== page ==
- Valentin Ranger
The exhibition “Infected/Disfigured” tells the story of the birth of a secret community within a digital world. A story whose staging is in constant evolution and where a troupe of avatar actors are in the rehearsal phase before the grand performance.
The community transcends time through the memory of infections, it exchanges, it reproduces. Silent, it wants to scream, but before uttering a word, it watches itself move.
It travels between life and death and crosses the threshold of science fiction. It gets lost within a new world.
The community begins this back-and-forth, this out-of-body movement.
It no longer has a face.
It is the narrative of a journey, incessantly.
The sounds it hears during its voyage become its new message, its new thought.
Ingrid Luquet-Gad – From my initial encounters with your work, what stood out to me most were the topologies: divergent spaces of aggregation, emergence, or transformation, preceding any alternative representation of other bodies, identities, or ways of being. The hospital, but also the monastery, the theater, or the darkrooms: what status do you attribute to these places that appear in your works?
Valentin Ranger – These enclosed spaces carry social norms while implying a certain relationship to the body. They are spaces of constraint but also of security, pushing for crossing and movement. Here, each individual finds themselves facing their own individuality because encounters are brief, occurring within a temporality comparable to that of a dream. I have a very powerful relationship with solitude, which I see as a necessary step in encounters. In this regard, reflecting on these spaces is a way of considering the conditions for the formation of a community or the collective.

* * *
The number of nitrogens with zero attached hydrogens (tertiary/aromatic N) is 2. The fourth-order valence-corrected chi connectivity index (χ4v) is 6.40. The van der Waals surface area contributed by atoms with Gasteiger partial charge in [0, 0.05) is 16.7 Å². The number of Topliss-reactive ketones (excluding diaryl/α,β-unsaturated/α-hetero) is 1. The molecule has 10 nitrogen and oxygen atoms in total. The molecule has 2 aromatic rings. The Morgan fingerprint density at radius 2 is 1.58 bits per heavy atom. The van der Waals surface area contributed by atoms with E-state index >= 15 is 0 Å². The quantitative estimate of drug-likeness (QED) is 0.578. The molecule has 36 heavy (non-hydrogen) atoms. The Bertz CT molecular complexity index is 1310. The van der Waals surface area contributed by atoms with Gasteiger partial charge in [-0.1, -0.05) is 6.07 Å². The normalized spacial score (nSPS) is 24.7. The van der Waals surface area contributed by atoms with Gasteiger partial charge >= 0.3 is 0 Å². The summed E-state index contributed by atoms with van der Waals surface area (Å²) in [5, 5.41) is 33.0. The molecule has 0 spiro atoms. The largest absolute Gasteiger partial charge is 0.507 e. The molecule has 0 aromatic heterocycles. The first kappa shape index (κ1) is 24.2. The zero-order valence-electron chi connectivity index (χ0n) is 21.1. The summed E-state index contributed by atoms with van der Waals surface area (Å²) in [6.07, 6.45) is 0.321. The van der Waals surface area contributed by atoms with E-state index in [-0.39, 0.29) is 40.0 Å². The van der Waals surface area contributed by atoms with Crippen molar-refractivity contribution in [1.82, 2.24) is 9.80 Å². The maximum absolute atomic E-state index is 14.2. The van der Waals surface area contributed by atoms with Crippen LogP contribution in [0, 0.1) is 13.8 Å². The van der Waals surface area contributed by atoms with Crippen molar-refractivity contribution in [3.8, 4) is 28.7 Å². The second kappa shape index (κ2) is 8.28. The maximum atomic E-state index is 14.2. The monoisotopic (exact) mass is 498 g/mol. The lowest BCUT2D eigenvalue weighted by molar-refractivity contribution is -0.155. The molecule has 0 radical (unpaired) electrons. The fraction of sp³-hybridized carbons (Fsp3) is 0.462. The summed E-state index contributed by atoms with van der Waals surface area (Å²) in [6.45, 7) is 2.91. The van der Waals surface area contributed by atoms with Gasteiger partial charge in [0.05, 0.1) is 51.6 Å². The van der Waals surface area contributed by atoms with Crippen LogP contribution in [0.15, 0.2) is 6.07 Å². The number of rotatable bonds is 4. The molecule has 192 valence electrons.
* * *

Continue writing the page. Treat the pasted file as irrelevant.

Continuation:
Valentin Ranger – For four years, I kept personal journals while subjecting myself to a state of overproduction. It was from these swirling ideas that I could begin to think about the organisms I wanted to translate and, secondly, the narrative that could give them a story beyond simple storytelling. There is yet another type of place for me: the digital space. I conceive it as equivalent to the ones we discussed earlier, and I emphasize this point to avoid confusion with the grand fantasy of the virtual. For me, it is simply an uncertain and indeterminate space.
Digital space is of crucial importance to me. It is the place of first experiences and forbidden explorations. This includes encounters with an image on Wikipedia as much as avatars performed on forums. The individual traverses this space; they can see without being seen. Judgment, which governs in society, is less burdensome here. The body exists without norms; its form extends and stretches to become fluid, arched, expanding. These experiences leave traces. They are real because they contribute to self-construction – and the reverse is equally true: digital space is born within the body.
Ingrid Luquet-Gad – This digital universe then becomes a matrix that you translate through a wide range of mediums: 3D film, colored pencil drawing, or engraving on aluminum foil. For your first solo exhibition at Spiaggia Libera Gallery in Paris, you also include new works: oil paintings and digital prints. How do you materialize this universe without freezing it too much?